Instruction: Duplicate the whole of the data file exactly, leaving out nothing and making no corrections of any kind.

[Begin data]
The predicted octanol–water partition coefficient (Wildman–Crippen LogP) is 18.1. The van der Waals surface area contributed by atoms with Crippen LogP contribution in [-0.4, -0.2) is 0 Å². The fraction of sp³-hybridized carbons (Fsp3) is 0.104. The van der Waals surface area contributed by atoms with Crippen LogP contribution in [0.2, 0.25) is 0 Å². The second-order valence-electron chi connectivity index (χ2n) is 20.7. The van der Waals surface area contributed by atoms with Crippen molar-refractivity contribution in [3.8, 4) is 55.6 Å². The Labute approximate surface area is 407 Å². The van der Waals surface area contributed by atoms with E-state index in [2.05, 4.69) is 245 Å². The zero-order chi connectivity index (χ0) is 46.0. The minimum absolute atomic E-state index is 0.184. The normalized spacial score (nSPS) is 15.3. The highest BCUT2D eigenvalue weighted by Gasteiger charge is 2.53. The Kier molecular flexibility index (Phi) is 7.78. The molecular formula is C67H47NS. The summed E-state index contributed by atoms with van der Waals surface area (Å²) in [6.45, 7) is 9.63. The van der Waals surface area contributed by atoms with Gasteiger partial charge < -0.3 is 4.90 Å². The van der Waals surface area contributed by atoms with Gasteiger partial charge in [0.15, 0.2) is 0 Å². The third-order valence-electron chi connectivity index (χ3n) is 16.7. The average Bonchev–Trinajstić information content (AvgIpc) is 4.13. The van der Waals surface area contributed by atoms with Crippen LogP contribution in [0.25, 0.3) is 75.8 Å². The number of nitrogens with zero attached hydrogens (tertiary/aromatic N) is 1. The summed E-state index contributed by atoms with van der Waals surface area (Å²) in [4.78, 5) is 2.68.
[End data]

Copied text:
The predicted octanol–water partition coefficient (Wildman–Crippen LogP) is 18.1. The van der Waals surface area contributed by atoms with Crippen LogP contribution in [-0.4, -0.2) is 0 Å². The fraction of sp³-hybridized carbons (Fsp3) is 0.104. The van der Waals surface area contributed by atoms with Crippen LogP contribution in [0.2, 0.25) is 0 Å². The second-order valence-electron chi connectivity index (χ2n) is 20.7. The van der Waals surface area contributed by atoms with Crippen molar-refractivity contribution in [3.8, 4) is 55.6 Å². The Labute approximate surface area is 407 Å². The van der Waals surface area contributed by atoms with E-state index in [2.05, 4.69) is 245 Å². The zero-order chi connectivity index (χ0) is 46.0. The minimum absolute atomic E-state index is 0.184. The normalized spacial score (nSPS) is 15.3. The highest BCUT2D eigenvalue weighted by Gasteiger charge is 2.53. The Kier molecular flexibility index (Phi) is 7.78. The molecular formula is C67H47NS. The summed E-state index contributed by atoms with van der Waals surface area (Å²) in [6.45, 7) is 9.63. The van der Waals surface area contributed by atoms with Gasteiger partial charge < -0.3 is 4.90 Å². The van der Waals surface area contributed by atoms with Gasteiger partial charge in [0.15, 0.2) is 0 Å². The third-order valence-electron chi connectivity index (χ3n) is 16.7. The average Bonchev–Trinajstić information content (AvgIpc) is 4.13. The van der Waals surface area contributed by atoms with Crippen LogP contribution in [0.25, 0.3) is 75.8 Å². The number of nitrogens with zero attached hydrogens (tertiary/aromatic N) is 1. The summed E-state index contributed by atoms with van der Waals surface area (Å²) in [4.78, 5) is 2.68.